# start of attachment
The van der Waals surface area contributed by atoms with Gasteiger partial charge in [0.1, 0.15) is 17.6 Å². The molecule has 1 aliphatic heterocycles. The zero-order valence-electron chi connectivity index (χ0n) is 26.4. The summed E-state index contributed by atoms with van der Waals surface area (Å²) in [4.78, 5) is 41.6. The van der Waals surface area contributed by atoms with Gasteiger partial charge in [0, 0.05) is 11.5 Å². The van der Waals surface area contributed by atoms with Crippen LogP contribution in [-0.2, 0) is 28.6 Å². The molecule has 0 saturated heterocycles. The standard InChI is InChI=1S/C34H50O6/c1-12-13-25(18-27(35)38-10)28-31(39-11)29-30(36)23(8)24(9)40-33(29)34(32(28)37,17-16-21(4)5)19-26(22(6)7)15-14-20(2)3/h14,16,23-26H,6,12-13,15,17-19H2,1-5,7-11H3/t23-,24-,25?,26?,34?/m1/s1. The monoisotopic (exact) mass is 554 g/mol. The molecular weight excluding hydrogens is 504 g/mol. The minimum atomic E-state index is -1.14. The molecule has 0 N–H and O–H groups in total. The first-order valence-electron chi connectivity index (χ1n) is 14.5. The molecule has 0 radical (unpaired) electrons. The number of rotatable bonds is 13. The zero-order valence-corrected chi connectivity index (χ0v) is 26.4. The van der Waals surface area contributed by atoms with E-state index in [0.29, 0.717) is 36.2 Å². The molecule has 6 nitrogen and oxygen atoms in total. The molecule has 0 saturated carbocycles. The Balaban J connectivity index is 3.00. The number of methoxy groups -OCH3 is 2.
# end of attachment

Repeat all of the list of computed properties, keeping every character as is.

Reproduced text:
The van der Waals surface area contributed by atoms with Gasteiger partial charge in [0.1, 0.15) is 17.6 Å². The molecule has 1 aliphatic heterocycles. The zero-order valence-electron chi connectivity index (χ0n) is 26.4. The summed E-state index contributed by atoms with van der Waals surface area (Å²) in [4.78, 5) is 41.6. The van der Waals surface area contributed by atoms with Gasteiger partial charge in [0, 0.05) is 11.5 Å². The van der Waals surface area contributed by atoms with Crippen LogP contribution in [-0.2, 0) is 28.6 Å². The molecule has 0 saturated heterocycles. The standard InChI is InChI=1S/C34H50O6/c1-12-13-25(18-27(35)38-10)28-31(39-11)29-30(36)23(8)24(9)40-33(29)34(32(28)37,17-16-21(4)5)19-26(22(6)7)15-14-20(2)3/h14,16,23-26H,6,12-13,15,17-19H2,1-5,7-11H3/t23-,24-,25?,26?,34?/m1/s1. The monoisotopic (exact) mass is 554 g/mol. The molecular weight excluding hydrogens is 504 g/mol. The minimum atomic E-state index is -1.14. The molecule has 0 N–H and O–H groups in total. The first-order valence-electron chi connectivity index (χ1n) is 14.5. The molecule has 0 radical (unpaired) electrons. The number of rotatable bonds is 13. The zero-order valence-corrected chi connectivity index (χ0v) is 26.4. The van der Waals surface area contributed by atoms with E-state index in [0.29, 0.717) is 36.2 Å². The molecule has 6 nitrogen and oxygen atoms in total. The molecule has 0 saturated carbocycles. The Balaban J connectivity index is 3.00. The number of methoxy groups -OCH3 is 2.